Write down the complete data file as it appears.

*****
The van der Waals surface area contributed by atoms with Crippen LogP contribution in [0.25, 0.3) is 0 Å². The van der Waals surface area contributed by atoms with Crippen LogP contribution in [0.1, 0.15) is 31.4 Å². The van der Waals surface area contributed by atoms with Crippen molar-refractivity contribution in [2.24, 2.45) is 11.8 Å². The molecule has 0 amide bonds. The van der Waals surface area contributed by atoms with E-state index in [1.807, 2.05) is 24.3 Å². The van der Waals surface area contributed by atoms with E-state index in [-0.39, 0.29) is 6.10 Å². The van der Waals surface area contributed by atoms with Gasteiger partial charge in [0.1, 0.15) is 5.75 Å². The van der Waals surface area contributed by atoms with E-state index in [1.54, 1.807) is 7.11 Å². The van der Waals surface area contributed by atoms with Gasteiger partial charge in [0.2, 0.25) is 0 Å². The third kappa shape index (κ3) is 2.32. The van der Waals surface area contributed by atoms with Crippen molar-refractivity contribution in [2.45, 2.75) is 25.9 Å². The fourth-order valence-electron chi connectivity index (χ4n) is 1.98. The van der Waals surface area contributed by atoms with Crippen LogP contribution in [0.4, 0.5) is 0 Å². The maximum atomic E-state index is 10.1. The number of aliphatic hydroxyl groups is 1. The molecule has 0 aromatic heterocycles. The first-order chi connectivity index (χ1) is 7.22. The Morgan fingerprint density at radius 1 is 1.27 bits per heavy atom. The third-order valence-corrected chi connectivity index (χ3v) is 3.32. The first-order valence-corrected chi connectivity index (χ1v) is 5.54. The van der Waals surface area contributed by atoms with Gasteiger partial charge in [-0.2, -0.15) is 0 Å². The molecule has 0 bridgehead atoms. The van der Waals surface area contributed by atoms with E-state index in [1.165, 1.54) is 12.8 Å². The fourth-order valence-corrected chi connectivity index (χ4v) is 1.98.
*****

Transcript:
The van der Waals surface area contributed by atoms with Crippen LogP contribution in [0.25, 0.3) is 0 Å². The van der Waals surface area contributed by atoms with Crippen LogP contribution in [0.1, 0.15) is 31.4 Å². The van der Waals surface area contributed by atoms with Crippen molar-refractivity contribution in [2.24, 2.45) is 11.8 Å². The molecule has 0 amide bonds. The van der Waals surface area contributed by atoms with E-state index in [1.807, 2.05) is 24.3 Å². The van der Waals surface area contributed by atoms with E-state index in [-0.39, 0.29) is 6.10 Å². The van der Waals surface area contributed by atoms with Gasteiger partial charge in [0.1, 0.15) is 5.75 Å². The van der Waals surface area contributed by atoms with E-state index in [1.54, 1.807) is 7.11 Å². The van der Waals surface area contributed by atoms with Gasteiger partial charge in [0.2, 0.25) is 0 Å². The third kappa shape index (κ3) is 2.32. The van der Waals surface area contributed by atoms with Crippen molar-refractivity contribution in [2.45, 2.75) is 25.9 Å². The fourth-order valence-electron chi connectivity index (χ4n) is 1.98. The van der Waals surface area contributed by atoms with Crippen LogP contribution in [0.4, 0.5) is 0 Å². The maximum atomic E-state index is 10.1. The number of aliphatic hydroxyl groups is 1. The molecule has 0 aromatic heterocycles. The first-order chi connectivity index (χ1) is 7.22. The Morgan fingerprint density at radius 1 is 1.27 bits per heavy atom. The third-order valence-corrected chi connectivity index (χ3v) is 3.32. The first-order valence-corrected chi connectivity index (χ1v) is 5.54. The van der Waals surface area contributed by atoms with Gasteiger partial charge in [-0.2, -0.15) is 0 Å². The molecule has 0 bridgehead atoms. The van der Waals surface area contributed by atoms with E-state index in [1.165, 1.54) is 12.8 Å². The fourth-order valence-corrected chi connectivity index (χ4v) is 1.98.